A study by Professor Marco Narici, (Manchester Metropolitan University) that involved 11 volunteers from 80 group of women who wore 5cms (2 Inches) of heel for over a period of two years had issues and struggled while walking on flat foot (Bare Foot). An MRI Scan of these volunteers showed no significant difference in length of the calf muscles in comparison with the group of women who wore flat shoes. While, an Ultra Sound scan showed shorter calf among the women who wore heels. In addition, the women who wore heels were asked to lie on their front on the couch and the researchers noticed the angle of the heel were greater due to the shortened calf. Above all these, the tendons were much thicker and stiffer among the women wearing heels than those who wore flat footwear that causes discomfort while walking on flat feet since the tendon cannot stretch sufficiently.
Sammy Margo, chartered physiotherapist from London says not to wear heels or flat shoes all the time but to wear variety of heel heights that can keep the muscle in right length (Anon., 2010). Secondly, the researchers and scientists have found out that performing some regular stretching activities can minimise the issue of calf muscle tightening.
Calf Stretch Toe Raise Strengthening.
Select footwear with low heels – an inch and a half or lesser while a wider heel base can be of more help; a slightly thicker heel will spread the load more evenly. Narrow, stiletto-type heels provide little support and three inch or higher heels may shorten (Tighten) the Achilles tendon.
Softer insoles can reduce the impact on the knees.
Selecting right size footwear is more essential. Wearing shoes that allow your body to move naturally during walking will allow your feet, legs, hips and back to stretch.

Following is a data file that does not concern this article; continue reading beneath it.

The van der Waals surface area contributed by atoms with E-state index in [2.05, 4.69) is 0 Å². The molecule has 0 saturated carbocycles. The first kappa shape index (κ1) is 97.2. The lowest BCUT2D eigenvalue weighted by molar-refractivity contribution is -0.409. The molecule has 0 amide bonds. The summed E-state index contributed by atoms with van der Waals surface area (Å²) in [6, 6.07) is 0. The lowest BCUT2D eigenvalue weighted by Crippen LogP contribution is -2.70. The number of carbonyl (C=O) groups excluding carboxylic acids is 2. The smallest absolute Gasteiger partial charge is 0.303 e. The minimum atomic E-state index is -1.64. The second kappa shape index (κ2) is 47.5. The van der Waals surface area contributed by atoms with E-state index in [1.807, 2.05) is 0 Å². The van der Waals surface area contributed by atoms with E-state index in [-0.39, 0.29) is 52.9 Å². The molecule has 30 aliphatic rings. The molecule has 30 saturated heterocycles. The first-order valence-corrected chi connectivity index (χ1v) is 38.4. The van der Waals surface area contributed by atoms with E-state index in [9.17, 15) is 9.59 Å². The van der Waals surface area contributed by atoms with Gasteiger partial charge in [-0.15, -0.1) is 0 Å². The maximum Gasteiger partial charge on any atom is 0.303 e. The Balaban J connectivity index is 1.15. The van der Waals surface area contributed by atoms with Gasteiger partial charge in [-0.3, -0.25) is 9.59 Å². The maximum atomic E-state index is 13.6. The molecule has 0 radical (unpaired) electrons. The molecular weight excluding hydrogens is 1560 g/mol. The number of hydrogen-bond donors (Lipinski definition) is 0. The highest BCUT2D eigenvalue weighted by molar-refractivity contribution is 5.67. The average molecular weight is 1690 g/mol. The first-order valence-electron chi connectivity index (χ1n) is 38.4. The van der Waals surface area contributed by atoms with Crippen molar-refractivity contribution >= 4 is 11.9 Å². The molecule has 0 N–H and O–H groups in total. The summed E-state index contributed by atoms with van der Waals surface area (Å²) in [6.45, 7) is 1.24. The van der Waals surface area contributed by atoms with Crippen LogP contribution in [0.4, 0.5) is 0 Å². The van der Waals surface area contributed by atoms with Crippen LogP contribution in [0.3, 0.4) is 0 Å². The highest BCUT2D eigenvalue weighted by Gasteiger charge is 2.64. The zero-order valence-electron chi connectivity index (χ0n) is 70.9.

Stretch your muscles as many times as possible during the day and while during rest.
Do not let your sense of style cripple your ability to stand or step pain-free. “Your feet are, quite literally, your base of support. If your feet aren’t happy, nothing above them will be,” says Dr. Nevins. “Take a closer look at your shoe selection and take small steps now to prevent big foot problems later.” (Nevins, 2015). In addition to all these the above exercises as a regular routine will keep the muscles in the right length and can be used as the preventive factor.
Anon., 2010. BBC News. [Online]
Available at: http://www.bbc.com/news/health-10651020
[Accessed 23 June 2015].
Morin, M., n.d. Director of podiatric medicine, Hackensack University Medical Center: s.n.
Nevins, D., 2015. American Osteopathic Association. [Online]
Available at: http://www.osteopathic.org/osteopathic-health/about-your-health/health-conditions-library/womens-health/Pages/high-heels.aspx
[Accessed 23 June 2015].
It is debated since many years that every sports has its contribution from core musculature stability while only few researches have been published since then. Basketball one of the fastest game and being a group sport also played by the special population in competitive level like able-bodied athletes. The risk of injury especially to the back and in addition the performance enhancement considered as the key in this particular review. While there is very trivial evidence on this subject, some researches has been published since its
Core Stability in Wheelchair Basketball
Basketball is a group sport, played by two teams with five players in each team trying to achieve points by shooting a ball through the basketball ring with limited set of rules (IWBF 2010). Wheelchair sport originated by 1940s, wheelchair based events with the regular wheelchair were created to provide rehabilitation exercises. The modified version of the regular wheelchairs called the sports wheel chairs that have cambered posterior wheels for better stability, and are personalized towards self-momentum and eminent from that of regular wheel chairs (Michael, et al 2010).